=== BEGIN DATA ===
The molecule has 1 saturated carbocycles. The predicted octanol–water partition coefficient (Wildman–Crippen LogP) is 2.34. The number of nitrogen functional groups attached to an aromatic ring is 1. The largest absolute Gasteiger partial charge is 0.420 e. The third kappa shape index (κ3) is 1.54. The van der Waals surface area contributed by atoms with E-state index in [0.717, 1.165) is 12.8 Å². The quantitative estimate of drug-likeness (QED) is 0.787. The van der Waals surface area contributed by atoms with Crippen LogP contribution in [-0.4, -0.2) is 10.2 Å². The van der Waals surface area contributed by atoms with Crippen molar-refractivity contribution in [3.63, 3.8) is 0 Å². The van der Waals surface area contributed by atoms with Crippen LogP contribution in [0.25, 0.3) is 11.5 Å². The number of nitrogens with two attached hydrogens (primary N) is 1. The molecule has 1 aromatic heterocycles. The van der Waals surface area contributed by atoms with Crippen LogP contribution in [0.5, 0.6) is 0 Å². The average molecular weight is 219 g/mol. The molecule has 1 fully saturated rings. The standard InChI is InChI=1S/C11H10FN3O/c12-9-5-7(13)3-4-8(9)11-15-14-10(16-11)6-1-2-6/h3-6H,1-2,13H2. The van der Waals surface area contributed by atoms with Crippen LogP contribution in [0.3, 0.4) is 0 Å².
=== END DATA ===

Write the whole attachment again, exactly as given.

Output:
The molecule has 1 saturated carbocycles. The predicted octanol–water partition coefficient (Wildman–Crippen LogP) is 2.34. The number of nitrogen functional groups attached to an aromatic ring is 1. The largest absolute Gasteiger partial charge is 0.420 e. The third kappa shape index (κ3) is 1.54. The van der Waals surface area contributed by atoms with E-state index in [0.717, 1.165) is 12.8 Å². The quantitative estimate of drug-likeness (QED) is 0.787. The van der Waals surface area contributed by atoms with Crippen LogP contribution in [-0.4, -0.2) is 10.2 Å². The van der Waals surface area contributed by atoms with Crippen molar-refractivity contribution in [3.63, 3.8) is 0 Å². The van der Waals surface area contributed by atoms with Crippen LogP contribution in [0.25, 0.3) is 11.5 Å². The number of nitrogens with two attached hydrogens (primary N) is 1. The molecule has 1 aromatic heterocycles. The van der Waals surface area contributed by atoms with Crippen LogP contribution in [0.5, 0.6) is 0 Å². The average molecular weight is 219 g/mol. The molecule has 1 fully saturated rings. The standard InChI is InChI=1S/C11H10FN3O/c12-9-5-7(13)3-4-8(9)11-15-14-10(16-11)6-1-2-6/h3-6H,1-2,13H2. The van der Waals surface area contributed by atoms with Crippen LogP contribution in [0.3, 0.4) is 0 Å².